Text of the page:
In a world first, researchers have found that a naturally occurring chemical attracts pregnant malaria-transmitting mosquitoes - a discovery which could boost malaria control efforts. The chemical, cedrol, found in mosquito breeding sites near Africa's Lake Victoria, could be used in traps that... Read More

Cell Discovery Could Lead to Strep Throat Vaccine

A new study clarifies how Group A Streptococcus (strep) bacteria resist the human immune system.

The research could eventually lead to the development of a safe vaccine against strep throat, necrotising fasciitis (flesh-eating disease), and rheumatic heart disease.

Previous efforts to deve... Read More

No, your urine is not sterile, new research finds

Bear Grylls, that intrepid survival expert from "Man vs. Wild," might want to rethink his penchant for drinking his own urine. Contrary to popular belief, new research shows that urine from an otherwise healthy person may not be as germ-free as we were led to believe.

“For years, actually for... Read More

How we used to talk about Measles

These days, the happiest place on Earth isn't so cheerful. In December, a large number of people started coming down with measles after visiting Disneyland in California. So far, about 80 measles cases have been reported in the state, an unusually large number for a virus that has long been unde... Read More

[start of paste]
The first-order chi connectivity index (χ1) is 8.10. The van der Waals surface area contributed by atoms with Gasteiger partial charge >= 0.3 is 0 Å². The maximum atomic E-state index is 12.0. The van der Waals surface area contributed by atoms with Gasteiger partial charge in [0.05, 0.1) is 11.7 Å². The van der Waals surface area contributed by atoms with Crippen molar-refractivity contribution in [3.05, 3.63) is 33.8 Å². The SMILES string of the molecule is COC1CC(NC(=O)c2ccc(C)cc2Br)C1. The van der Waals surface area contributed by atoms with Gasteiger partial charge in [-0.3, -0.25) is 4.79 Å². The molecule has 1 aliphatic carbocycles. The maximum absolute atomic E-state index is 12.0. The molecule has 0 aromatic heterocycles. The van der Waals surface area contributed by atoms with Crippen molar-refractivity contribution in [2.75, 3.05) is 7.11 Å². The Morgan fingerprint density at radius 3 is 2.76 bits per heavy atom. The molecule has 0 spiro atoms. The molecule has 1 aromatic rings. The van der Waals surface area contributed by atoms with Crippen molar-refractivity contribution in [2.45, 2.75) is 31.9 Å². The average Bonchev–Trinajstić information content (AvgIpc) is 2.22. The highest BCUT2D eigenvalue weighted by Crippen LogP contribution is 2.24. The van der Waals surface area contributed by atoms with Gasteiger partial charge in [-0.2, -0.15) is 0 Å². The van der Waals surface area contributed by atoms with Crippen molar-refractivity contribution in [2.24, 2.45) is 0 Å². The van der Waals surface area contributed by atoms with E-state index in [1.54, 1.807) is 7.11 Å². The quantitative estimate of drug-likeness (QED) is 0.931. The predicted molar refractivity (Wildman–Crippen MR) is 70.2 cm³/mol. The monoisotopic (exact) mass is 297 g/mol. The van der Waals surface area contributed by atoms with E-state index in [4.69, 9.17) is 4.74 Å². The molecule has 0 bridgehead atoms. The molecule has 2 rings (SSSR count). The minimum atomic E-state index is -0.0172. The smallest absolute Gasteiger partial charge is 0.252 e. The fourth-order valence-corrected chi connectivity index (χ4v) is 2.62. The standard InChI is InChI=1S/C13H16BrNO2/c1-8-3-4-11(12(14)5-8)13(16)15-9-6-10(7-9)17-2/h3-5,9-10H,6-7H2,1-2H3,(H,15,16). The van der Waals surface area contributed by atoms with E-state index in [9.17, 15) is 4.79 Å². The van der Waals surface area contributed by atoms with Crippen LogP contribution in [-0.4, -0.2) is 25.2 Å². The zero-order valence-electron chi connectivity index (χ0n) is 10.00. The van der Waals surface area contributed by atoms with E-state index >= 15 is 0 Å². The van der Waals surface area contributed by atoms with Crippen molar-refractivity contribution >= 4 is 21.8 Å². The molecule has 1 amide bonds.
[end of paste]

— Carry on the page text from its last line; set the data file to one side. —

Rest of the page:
TWiV 327: Does a gorilla shift in the woods?

Hosts: Vincent RacanielloDickson DespommierAlan Dove Read More

TWiV 322: Postcards from the edge of the membrane

Hosts: Vincent RacanielloDickson DespommierAlan Dove, and  Read More

Ötzi's non-human DNA: Opportunistic pathogen discovered in Iceman tissue biopsy


EURAC and University of Vienna discover an opportunistic pathogen in an Iceman tissue biopsy

Ötzi’s human genome was decoded from a hip bone sample taken from the 5,300 year old mummy. However the tiny sample weighing no more than 0.1 g provides so much more information. A team of scientist... Read More

Scientists add new letters to bacteria's genetic 'alphabet'

For possibly billions of years, the DNA blueprints for life on Earth have been written with just four genetic "letters" -- A, T, G and C. On Wednesday, scientists announced that that they added two more.

In a paper published in the journal Nature, bio-engineers at Scripps Research Institute i... Read More